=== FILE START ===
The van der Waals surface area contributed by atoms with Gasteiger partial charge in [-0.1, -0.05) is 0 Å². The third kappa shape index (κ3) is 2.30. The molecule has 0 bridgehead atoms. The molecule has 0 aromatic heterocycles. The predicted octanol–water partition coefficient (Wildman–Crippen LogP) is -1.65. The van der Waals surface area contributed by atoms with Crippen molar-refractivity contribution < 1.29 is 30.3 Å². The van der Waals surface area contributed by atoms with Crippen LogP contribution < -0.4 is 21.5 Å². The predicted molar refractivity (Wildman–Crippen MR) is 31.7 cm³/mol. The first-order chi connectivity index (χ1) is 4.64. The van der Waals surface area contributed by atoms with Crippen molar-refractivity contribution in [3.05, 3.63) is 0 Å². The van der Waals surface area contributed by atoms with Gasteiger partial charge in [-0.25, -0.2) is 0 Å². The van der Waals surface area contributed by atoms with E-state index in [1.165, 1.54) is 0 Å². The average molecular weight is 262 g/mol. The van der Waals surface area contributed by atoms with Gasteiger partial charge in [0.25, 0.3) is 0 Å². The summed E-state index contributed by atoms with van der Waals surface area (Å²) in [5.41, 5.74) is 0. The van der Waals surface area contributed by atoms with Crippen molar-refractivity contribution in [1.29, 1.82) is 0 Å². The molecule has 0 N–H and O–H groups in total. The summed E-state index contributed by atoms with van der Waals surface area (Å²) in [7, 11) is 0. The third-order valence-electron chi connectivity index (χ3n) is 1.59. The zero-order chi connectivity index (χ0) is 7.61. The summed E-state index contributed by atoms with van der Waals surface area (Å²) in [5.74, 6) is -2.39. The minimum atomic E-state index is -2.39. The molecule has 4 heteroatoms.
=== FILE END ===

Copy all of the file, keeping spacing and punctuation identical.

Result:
The van der Waals surface area contributed by atoms with Gasteiger partial charge in [-0.1, -0.05) is 0 Å². The third kappa shape index (κ3) is 2.30. The molecule has 0 bridgehead atoms. The molecule has 0 aromatic heterocycles. The predicted octanol–water partition coefficient (Wildman–Crippen LogP) is -1.65. The van der Waals surface area contributed by atoms with Crippen molar-refractivity contribution < 1.29 is 30.3 Å². The van der Waals surface area contributed by atoms with Crippen LogP contribution < -0.4 is 21.5 Å². The predicted molar refractivity (Wildman–Crippen MR) is 31.7 cm³/mol. The first-order chi connectivity index (χ1) is 4.64. The van der Waals surface area contributed by atoms with Crippen molar-refractivity contribution in [3.05, 3.63) is 0 Å². The van der Waals surface area contributed by atoms with Gasteiger partial charge in [-0.25, -0.2) is 0 Å². The van der Waals surface area contributed by atoms with E-state index in [1.165, 1.54) is 0 Å². The average molecular weight is 262 g/mol. The van der Waals surface area contributed by atoms with Gasteiger partial charge in [0.25, 0.3) is 0 Å². The summed E-state index contributed by atoms with van der Waals surface area (Å²) in [5.41, 5.74) is 0. The van der Waals surface area contributed by atoms with Crippen molar-refractivity contribution in [1.29, 1.82) is 0 Å². The molecule has 0 N–H and O–H groups in total. The summed E-state index contributed by atoms with van der Waals surface area (Å²) in [7, 11) is 0. The third-order valence-electron chi connectivity index (χ3n) is 1.59. The zero-order chi connectivity index (χ0) is 7.61. The summed E-state index contributed by atoms with van der Waals surface area (Å²) in [5.74, 6) is -2.39. The minimum atomic E-state index is -2.39. The molecule has 4 heteroatoms.